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한국 채권 초과수익률 예측요인에 관한 연구

  • 강장구 KAIST 경영대학 교수
  • 강한길 KAIST 경영대학 박사과정
  • 이순희 KAIST 경영대학 박사과정
  • 이은미 KAIST 경영대학 박사과정
본 연구는 미국 시장에서 채권 초과수익률 예측요인으로 제시된 여러 요인들이 한국 시장에서도 초과수익률을 잘 예측하는지에 대하여 실증적으로 분석한다. 대표적으로 알려진 Cochrane and Piazzesi(2005)의 선도이자율 요인과, 채권 수익률에 영향을 미칠 것으로 여겨지는 인플레이션과 실질생산 충격에 대한 거시변수들인 Cieslak and Povala(2014)의 인플레이션 순환요인, Cooper and Priestley(2009)의 산업생산갭 요인을 주요 예측 변수로 사용한다. 실증분석 결과로, Cochrane and Piazzesi(2005)의 선도이자율 요인은 조정결정계수 50% 정도의 강한 예측력을 가졌다. 선도이자율 요인은 미국 선도이자율 요인이나 스왑금리와 같은 국제 요인이나 이자율 기간구조 3요인 (수준, 기울기, 곡도) 이외의 설명력을 가졌으며, 금융위기 이후로는 설명력이 약간 감소하였다. 그러나, 인플레이션 순환요인이나 산업생산갭 요인과 같이 단일 거시경제 변수로부터 얻어진 요인은 선도이자율 요인에 비해 추가적인 설명력을 가지지 못하였다. 따라서, 한국 시장에서는 수익률곡선의 정보가 초과수익률 예측에 효과적이며, 단일 거시경제 변수로부터 얻어진 요인들의 설명력은 상대적으로 미약함을 실증적으로 확인하였다.
채권 초과수익률,예측회귀분석,선도이자율 요인,인플레이션 순환요인,산업생산갭

Predicting Bond Excess Returns in the Korean Market

  • Jangkoo Kang
  • Hankil Kang
  • Soon Hee Lee
  • Eunmee Lee
The analysis of long-term bond excess returns is an important issue in portfolio management and risk dynamics. Under the classical expectation hypothesis, which assumes that long-term yield represents future short-term rate expectations, the excess return on a long-term maturity bond is constant over time. However, it is well known that this assumption does not hold empirically. In the U.S. and other international markets, the forward rate factor suggested by Cochrane and Piazzesi (2005) strongly predicts bond excess returns. Thus, the bond excess return is time-varying and the current yield curve contains information on bond risk premia. Given that the bond price reflects the market participants’ expectations regarding future economic states, it should be closely related to macroeconomic variables, such as inflation and real growth. There is a growing area of research called “macro-finance” that tries to explain the term structure of interest rates and bond risk premia with macroeconomic variables. In this paper, we empirically investigate the predictability of bond excess returns in the Korean market. We use information from the current yield curve, inflation shock, and real production shock. Specifically, we use the forward rate factor from Cochrane and Piazzesi (2005), the inflation cycle factor from Cieslak and Povala (2014) and the output gap factor from Cooper and Priestley (2009) as candidate variables to predict bond excess returns. First, we construct the three candidate factors: forward rate, inflation cycle and output gap. The forward rate factor is defined as the fitted value from the regression of the mean excess return on the forward rates. Under the Fisher hypothesis, a long-term yield can be decomposed into an expectation hypothesis term, a long-term inflation expectation term, and a cycle term. The inflation cycle factor summarizes information in the residuals from the regressions of the yields on the long-term inflation expectation. The output gap factor is generated by removing the time trend from the industrial production index. The empirical result shows that the forward rate factor strongly predicts the excess returns of all maturities, with an adjusted higher than 50%. Consistent with the other markets’ results, the information in the yield curve is important in predicting bond excess returns. Compared to the forward rate factor, the inflation cycle and output gap factors, which are individual macroeconomic variables, have weak or no predictive ability. Although the cycle factor has comparable forecasting ability in relation to the forward rate factor, it does not have any additional predictive power when the forward rate factor is taken into account. Even worse, the output gap factor does not have any explanatory power alone. Overall, the results indicate that the macroeconomic variables in our analysis do not have information above the yield curve. We also conduct further analyses of the forward rate factor, which exhibits strong predictive power. The explanatory power of the forward rate factor is beyond the conventional yield curve factors (level, slope and curvature). It does not come from the multicollinearity of forward rates. In addition, the forward rate factor survives after controlling for the effect of international variables; specifically, the U.S. forward rate factor and the currency swap rate. As with the results from the international market data in Sekkel (2011), the explanatory power of the forward rate factor decreased after the financial crisis. Finally, the forward rate factor effectively explains the longer maturity bonds with maturities longer than five years. Focusing on the failure of the inflation cycle factor, which theoretically contains refined information about bond risk premia, we find that the long-term inflation expectation does not have explanatory power in addition to bond yields. Cieslak and Povala (2014) argue that the forward rate factor is a restricted version of the cycle factor, and they remove the long-term inflation term from the bond yields. In contrast, the inflation cycle factor becomes a noisier measure of bond risk premia in the Korean market and the predictive power of the forward rate factor is very strong in our sample period in the global market. The empirical results in this study imply the possibility that bond prices in the Korean market can be expressed as an affine model of yield curve factors, as in Cochrane and Piazzesi (2005). Although the macroeconomic factors do not seem to contain information about bond risk premia above the yield curve, we do not strongly reject the macro-finance models from our empirical results, as the macroeconomic factors in this paper are from a small subset of macroeconomic variables. We remain open to the possibility of more explanatory macroeconomic variables of bond risk premia.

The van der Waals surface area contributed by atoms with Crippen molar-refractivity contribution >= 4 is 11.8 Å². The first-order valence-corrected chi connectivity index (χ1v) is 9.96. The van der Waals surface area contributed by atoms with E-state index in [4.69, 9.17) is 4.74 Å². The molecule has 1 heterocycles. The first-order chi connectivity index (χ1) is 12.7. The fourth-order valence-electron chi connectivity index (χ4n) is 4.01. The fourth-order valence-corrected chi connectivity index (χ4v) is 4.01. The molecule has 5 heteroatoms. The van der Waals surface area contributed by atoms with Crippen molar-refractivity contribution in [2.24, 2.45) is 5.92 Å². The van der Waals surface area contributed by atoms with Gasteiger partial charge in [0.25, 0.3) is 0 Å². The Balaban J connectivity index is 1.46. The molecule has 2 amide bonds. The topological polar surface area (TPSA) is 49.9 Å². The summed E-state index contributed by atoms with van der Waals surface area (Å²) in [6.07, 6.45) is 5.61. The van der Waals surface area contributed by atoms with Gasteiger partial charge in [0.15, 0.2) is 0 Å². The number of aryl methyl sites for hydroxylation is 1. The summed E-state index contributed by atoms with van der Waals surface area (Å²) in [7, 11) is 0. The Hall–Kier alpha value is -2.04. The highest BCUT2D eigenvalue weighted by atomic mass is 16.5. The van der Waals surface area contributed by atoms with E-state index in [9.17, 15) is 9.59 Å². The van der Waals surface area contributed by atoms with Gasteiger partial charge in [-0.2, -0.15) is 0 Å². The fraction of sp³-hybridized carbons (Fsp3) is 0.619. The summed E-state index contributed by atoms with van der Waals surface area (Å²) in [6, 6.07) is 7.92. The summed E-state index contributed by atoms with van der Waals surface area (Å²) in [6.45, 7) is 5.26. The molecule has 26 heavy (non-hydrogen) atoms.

Bond Excess Returns,Predictive Regression,Forward Rate Factor,Inflation Cycle Factor,Output Gap